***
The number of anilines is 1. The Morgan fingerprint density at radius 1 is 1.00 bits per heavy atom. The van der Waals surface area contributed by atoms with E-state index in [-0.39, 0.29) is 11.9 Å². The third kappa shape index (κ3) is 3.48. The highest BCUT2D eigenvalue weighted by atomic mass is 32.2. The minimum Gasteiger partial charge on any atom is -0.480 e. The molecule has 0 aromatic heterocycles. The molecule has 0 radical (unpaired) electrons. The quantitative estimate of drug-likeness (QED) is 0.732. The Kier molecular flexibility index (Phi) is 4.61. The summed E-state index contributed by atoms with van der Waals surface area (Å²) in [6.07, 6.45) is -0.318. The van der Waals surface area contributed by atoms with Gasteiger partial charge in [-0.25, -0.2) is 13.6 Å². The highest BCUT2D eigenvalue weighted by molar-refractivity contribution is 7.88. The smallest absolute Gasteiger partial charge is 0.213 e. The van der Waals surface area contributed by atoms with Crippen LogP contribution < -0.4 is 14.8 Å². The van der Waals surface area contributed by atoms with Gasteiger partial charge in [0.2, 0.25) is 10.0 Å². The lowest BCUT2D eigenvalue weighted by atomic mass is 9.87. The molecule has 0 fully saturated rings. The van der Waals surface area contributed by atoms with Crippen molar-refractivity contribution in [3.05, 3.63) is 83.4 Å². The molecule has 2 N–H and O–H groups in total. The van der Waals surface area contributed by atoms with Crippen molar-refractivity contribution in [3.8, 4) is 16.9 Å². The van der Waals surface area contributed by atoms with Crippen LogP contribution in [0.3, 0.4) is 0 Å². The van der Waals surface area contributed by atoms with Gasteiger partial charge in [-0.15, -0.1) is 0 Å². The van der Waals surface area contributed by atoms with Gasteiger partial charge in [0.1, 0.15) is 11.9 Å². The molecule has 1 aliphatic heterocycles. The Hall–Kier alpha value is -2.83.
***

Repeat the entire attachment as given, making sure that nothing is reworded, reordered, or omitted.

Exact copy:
The number of anilines is 1. The Morgan fingerprint density at radius 1 is 1.00 bits per heavy atom. The van der Waals surface area contributed by atoms with E-state index in [-0.39, 0.29) is 11.9 Å². The third kappa shape index (κ3) is 3.48. The highest BCUT2D eigenvalue weighted by atomic mass is 32.2. The minimum Gasteiger partial charge on any atom is -0.480 e. The molecule has 0 aromatic heterocycles. The molecule has 0 radical (unpaired) electrons. The quantitative estimate of drug-likeness (QED) is 0.732. The Kier molecular flexibility index (Phi) is 4.61. The summed E-state index contributed by atoms with van der Waals surface area (Å²) in [6.07, 6.45) is -0.318. The van der Waals surface area contributed by atoms with Gasteiger partial charge in [-0.25, -0.2) is 13.6 Å². The highest BCUT2D eigenvalue weighted by molar-refractivity contribution is 7.88. The smallest absolute Gasteiger partial charge is 0.213 e. The van der Waals surface area contributed by atoms with Crippen LogP contribution < -0.4 is 14.8 Å². The van der Waals surface area contributed by atoms with Gasteiger partial charge in [0.2, 0.25) is 10.0 Å². The lowest BCUT2D eigenvalue weighted by atomic mass is 9.87. The molecule has 0 fully saturated rings. The van der Waals surface area contributed by atoms with Crippen molar-refractivity contribution in [3.05, 3.63) is 83.4 Å². The molecule has 2 N–H and O–H groups in total. The van der Waals surface area contributed by atoms with Crippen molar-refractivity contribution in [3.8, 4) is 16.9 Å². The van der Waals surface area contributed by atoms with Crippen LogP contribution in [0.3, 0.4) is 0 Å². The van der Waals surface area contributed by atoms with Gasteiger partial charge in [-0.15, -0.1) is 0 Å². The van der Waals surface area contributed by atoms with Gasteiger partial charge in [0.1, 0.15) is 11.9 Å². The molecule has 1 aliphatic heterocycles. The Hall–Kier alpha value is -2.83.